2.) The conference series has a steady audience of 120-160 people, the most acknowledged Balkan experts regularly participate in these events, as well as government officials of neighbouring countries and leading experts and representatives of the Hungarian state administration and the opposition (ministers, secretaries of state, ambassadors, heads of institutes and MPs).

3.) The homepage of the Centre for Balkan Studies was launched and has a solid editorial board of acknowledged experts. The homepage is regularly reloaded with news, topical articles and thematic studies, and operates as an electronic monthly periodical. (We could not organise and create the financial basis of the publication of the electronic periodical in English. This is one of the main tasks of the future and, hopefully, the periodical will be available in both languages by 2010.)

4.) We publish a book series entitled „The European Union, the Balkan Region and Hungary”, which has had two volumes so far (published in 2007 and 2008) and has the present volume as the third one in the row. These volumes include the edited version of lectures delivered at conferences organised in the framework of the Balkan project. The volumes have been published in the foreign language book series of the Europe Institute Budapest. (Begegnungen)

5.) We established the financial basis of the project: the fundamental financing is provided by the Europe Institute Budapest, the Research Group on European History of the Social Research Centre and the Balkan project included in the framework agreement on strategic research concluded between the Hungarian Academy of Sciences and the Hungarian government.

6.) The staff responsible for organising events and editing publications – the virtual institute – has been recruited. The conference organisers are employees of the Europe Institute Budapest and the Social Research Centre of HAS (headed by Ferenc Glatz, including Attila Pók, Beáta Kiltz and Andrea Antal), the editorial team comprises the staff of the Europe Institute Budapest, and members of the Research Group on European History (Ferenc Glatz, Kornélia Burucs and as foreign language proofreaders and translators Beáta Kiltz and Rita Besznyák). Editors of the homepage also include staff-members of the Europe Institute and researchers of the Hungarian Academy of Sciences led by Attila Pók, József Juhász and Andrea Antal, the head of project management being Attila Pók assisted by Andrea Antal as project secretary.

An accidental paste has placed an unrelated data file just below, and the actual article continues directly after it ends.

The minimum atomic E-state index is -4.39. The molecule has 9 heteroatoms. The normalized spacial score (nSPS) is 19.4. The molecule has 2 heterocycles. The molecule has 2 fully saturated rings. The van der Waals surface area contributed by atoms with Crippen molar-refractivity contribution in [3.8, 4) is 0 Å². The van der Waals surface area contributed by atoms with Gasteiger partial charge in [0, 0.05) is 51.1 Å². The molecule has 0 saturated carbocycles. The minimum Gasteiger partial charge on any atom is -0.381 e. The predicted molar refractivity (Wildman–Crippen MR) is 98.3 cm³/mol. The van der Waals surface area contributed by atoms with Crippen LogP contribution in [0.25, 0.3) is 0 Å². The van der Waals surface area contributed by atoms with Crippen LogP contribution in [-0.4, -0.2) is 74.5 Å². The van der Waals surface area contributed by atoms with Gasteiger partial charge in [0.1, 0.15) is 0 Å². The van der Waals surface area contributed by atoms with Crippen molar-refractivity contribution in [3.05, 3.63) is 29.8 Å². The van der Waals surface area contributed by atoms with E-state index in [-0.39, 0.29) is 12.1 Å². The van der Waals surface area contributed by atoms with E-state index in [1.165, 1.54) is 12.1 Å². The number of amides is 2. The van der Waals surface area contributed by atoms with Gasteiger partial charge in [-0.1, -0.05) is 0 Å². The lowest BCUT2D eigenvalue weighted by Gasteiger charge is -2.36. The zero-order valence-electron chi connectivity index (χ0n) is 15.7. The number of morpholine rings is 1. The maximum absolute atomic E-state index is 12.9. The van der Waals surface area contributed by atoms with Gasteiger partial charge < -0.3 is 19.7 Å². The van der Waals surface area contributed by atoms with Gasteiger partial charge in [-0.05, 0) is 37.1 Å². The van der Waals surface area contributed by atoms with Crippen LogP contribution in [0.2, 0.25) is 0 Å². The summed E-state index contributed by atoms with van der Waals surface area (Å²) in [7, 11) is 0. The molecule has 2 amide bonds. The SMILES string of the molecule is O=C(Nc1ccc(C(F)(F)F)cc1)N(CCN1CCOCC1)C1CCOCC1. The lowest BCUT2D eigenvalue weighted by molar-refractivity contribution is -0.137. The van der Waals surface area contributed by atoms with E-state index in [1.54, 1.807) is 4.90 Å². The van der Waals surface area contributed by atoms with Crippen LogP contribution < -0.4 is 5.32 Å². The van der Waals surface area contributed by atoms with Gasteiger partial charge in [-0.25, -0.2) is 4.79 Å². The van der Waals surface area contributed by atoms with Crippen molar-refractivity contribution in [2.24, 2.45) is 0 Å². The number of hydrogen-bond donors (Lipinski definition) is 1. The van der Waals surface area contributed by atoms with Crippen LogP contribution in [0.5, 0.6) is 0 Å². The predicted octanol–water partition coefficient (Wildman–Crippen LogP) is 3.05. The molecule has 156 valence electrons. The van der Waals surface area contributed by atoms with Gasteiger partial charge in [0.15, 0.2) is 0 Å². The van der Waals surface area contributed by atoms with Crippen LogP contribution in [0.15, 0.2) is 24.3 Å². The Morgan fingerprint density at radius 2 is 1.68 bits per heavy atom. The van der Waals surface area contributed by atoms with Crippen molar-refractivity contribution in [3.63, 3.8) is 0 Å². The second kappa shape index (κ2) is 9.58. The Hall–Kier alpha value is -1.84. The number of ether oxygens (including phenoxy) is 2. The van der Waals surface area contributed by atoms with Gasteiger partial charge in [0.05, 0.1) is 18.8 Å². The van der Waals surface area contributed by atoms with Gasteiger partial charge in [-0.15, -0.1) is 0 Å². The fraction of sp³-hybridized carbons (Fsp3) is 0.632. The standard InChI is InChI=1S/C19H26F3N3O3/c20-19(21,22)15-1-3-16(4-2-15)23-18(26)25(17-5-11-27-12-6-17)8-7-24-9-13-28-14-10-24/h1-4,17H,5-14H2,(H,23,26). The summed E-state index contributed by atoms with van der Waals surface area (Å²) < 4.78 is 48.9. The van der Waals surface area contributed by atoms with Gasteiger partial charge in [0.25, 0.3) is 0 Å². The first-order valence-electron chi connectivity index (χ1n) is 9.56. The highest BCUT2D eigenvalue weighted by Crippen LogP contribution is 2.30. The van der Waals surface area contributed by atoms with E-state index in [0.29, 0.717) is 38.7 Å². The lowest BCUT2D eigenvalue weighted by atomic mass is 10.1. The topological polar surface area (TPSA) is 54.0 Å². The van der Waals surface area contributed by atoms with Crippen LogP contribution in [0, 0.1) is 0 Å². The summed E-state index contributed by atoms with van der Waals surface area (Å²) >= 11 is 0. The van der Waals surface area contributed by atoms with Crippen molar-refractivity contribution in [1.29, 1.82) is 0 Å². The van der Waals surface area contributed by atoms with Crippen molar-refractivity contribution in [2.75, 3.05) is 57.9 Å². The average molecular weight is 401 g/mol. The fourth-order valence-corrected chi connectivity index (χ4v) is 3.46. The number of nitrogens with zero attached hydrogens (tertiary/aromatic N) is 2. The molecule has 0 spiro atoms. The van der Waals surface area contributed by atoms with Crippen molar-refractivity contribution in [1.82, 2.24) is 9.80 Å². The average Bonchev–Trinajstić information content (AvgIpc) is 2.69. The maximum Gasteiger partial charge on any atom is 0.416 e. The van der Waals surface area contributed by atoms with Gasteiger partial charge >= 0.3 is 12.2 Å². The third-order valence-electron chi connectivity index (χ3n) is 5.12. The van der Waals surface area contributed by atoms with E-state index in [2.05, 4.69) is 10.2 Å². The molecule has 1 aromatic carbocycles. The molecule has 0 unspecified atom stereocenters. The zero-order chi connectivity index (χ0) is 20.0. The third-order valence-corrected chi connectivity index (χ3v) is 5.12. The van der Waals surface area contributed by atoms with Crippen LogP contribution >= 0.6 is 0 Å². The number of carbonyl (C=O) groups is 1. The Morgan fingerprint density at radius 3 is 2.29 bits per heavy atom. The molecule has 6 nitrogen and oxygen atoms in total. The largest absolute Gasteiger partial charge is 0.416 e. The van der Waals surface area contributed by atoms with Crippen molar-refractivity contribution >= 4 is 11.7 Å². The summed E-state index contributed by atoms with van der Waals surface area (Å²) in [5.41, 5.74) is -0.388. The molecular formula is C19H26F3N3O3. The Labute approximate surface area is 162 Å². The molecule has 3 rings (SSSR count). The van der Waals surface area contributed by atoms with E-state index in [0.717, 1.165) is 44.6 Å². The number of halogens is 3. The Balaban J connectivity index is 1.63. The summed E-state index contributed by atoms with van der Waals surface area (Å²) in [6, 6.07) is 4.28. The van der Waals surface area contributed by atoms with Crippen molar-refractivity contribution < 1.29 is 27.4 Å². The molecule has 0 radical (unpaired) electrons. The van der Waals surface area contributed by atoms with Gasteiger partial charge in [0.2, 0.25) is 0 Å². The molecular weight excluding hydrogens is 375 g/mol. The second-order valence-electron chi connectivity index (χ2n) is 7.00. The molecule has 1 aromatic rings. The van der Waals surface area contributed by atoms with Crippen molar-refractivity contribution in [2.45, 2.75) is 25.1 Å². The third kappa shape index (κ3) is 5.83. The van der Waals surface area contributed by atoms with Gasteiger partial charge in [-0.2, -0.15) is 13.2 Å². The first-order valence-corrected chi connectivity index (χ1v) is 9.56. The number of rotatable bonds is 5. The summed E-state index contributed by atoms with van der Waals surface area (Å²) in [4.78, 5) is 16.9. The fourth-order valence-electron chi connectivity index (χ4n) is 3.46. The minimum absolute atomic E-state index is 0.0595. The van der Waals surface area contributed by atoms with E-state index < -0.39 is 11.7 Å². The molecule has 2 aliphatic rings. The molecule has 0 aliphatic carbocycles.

This is the current state of affairs, in the summer of 2009. The project schedule of the following two years was compiled by the leaders of the programme, the necessary financial means are available due to various tenders and applications. A foreseen continuation is the broadening of the thematic scope of research. This would involve putting the individual states on the agenda and examining the impact of the world economic crisis on the position of the region in world economy and world politics as well as its impact on the relationship of the Balkan countries and the East Central European region.

A further matter of discussion could be the survey of cross-border cooperation with special regard to the Danube and various ways of spatial development (including the rural development of border areas). Another step forward could be the publication of the homepage in English. We wish to generate a continuous dialogue between experts and politicians. We intend to maintain the institutions that have proved to be successful (conferences, book series and homepage), and expand the range of events by workshop conferences providing opportunity for Balkan researchers to discuss a specific topic. The results of these workshops would then be published on the homepage. A column entitled “History of the Balkans” would be launched in the historical periodical História and an issue of the periodical Ezredforduló would be devoted to the topic every year. In the recently launched periodical Párbeszéd a vidékért [Dialogue for the Countryside] we regularly publish articles on cross-border processes in the Southeast European region for the enhanced development of border regions

We sincerely hope that our readers would put the Balkan volumes of Begegnungen on their bookshelves and the included writings would figure on the list of their regular readings.


Budapest, July 2009


Ferenc Glatz